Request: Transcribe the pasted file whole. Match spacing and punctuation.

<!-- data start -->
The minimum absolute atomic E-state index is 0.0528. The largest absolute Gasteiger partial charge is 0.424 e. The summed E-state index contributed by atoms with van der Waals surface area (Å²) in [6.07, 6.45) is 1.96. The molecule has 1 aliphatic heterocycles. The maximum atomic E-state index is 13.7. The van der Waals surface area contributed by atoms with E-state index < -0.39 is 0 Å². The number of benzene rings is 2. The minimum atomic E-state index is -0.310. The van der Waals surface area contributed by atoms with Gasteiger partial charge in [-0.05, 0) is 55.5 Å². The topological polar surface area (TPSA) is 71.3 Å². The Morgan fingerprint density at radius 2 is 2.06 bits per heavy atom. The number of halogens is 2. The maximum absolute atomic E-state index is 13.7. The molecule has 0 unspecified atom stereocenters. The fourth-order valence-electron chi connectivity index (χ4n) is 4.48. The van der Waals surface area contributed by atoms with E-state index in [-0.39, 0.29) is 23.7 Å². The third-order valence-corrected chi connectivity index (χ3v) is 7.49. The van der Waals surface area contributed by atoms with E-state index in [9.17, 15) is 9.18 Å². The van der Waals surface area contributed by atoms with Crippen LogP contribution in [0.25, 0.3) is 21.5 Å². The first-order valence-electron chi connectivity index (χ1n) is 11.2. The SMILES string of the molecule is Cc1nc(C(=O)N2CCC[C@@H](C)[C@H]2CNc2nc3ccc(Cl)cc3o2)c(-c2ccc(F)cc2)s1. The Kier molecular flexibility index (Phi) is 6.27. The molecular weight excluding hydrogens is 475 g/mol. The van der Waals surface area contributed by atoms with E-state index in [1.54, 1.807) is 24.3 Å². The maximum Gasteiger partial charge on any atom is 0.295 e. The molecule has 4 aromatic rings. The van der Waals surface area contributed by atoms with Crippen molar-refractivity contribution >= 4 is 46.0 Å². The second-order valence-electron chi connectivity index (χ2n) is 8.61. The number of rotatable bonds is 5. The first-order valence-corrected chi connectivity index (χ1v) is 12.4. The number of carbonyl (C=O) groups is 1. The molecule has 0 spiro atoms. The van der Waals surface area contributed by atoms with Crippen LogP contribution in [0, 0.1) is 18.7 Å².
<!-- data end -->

The minimum absolute atomic E-state index is 0.0528. The largest absolute Gasteiger partial charge is 0.424 e. The summed E-state index contributed by atoms with van der Waals surface area (Å²) in [6.07, 6.45) is 1.96. The molecule has 1 aliphatic heterocycles. The maximum atomic E-state index is 13.7. The van der Waals surface area contributed by atoms with E-state index < -0.39 is 0 Å². The number of benzene rings is 2. The minimum atomic E-state index is -0.310. The van der Waals surface area contributed by atoms with Gasteiger partial charge in [-0.05, 0) is 55.5 Å². The topological polar surface area (TPSA) is 71.3 Å². The Morgan fingerprint density at radius 2 is 2.06 bits per heavy atom. The number of halogens is 2. The maximum absolute atomic E-state index is 13.7. The molecule has 0 unspecified atom stereocenters. The fourth-order valence-electron chi connectivity index (χ4n) is 4.48. The van der Waals surface area contributed by atoms with E-state index in [-0.39, 0.29) is 23.7 Å². The third-order valence-corrected chi connectivity index (χ3v) is 7.49. The van der Waals surface area contributed by atoms with E-state index in [9.17, 15) is 9.18 Å². The van der Waals surface area contributed by atoms with Crippen LogP contribution in [0.25, 0.3) is 21.5 Å². The first-order valence-electron chi connectivity index (χ1n) is 11.2. The SMILES string of the molecule is Cc1nc(C(=O)N2CCC[C@@H](C)[C@H]2CNc2nc3ccc(Cl)cc3o2)c(-c2ccc(F)cc2)s1. The Kier molecular flexibility index (Phi) is 6.27. The molecular weight excluding hydrogens is 475 g/mol. The van der Waals surface area contributed by atoms with E-state index in [1.54, 1.807) is 24.3 Å². The maximum Gasteiger partial charge on any atom is 0.295 e. The molecule has 4 aromatic rings. The van der Waals surface area contributed by atoms with Crippen molar-refractivity contribution >= 4 is 46.0 Å². The second-order valence-electron chi connectivity index (χ2n) is 8.61. The number of rotatable bonds is 5. The first-order valence-corrected chi connectivity index (χ1v) is 12.4. The number of carbonyl (C=O) groups is 1. The molecule has 0 spiro atoms. The van der Waals surface area contributed by atoms with Crippen LogP contribution in [0, 0.1) is 18.7 Å².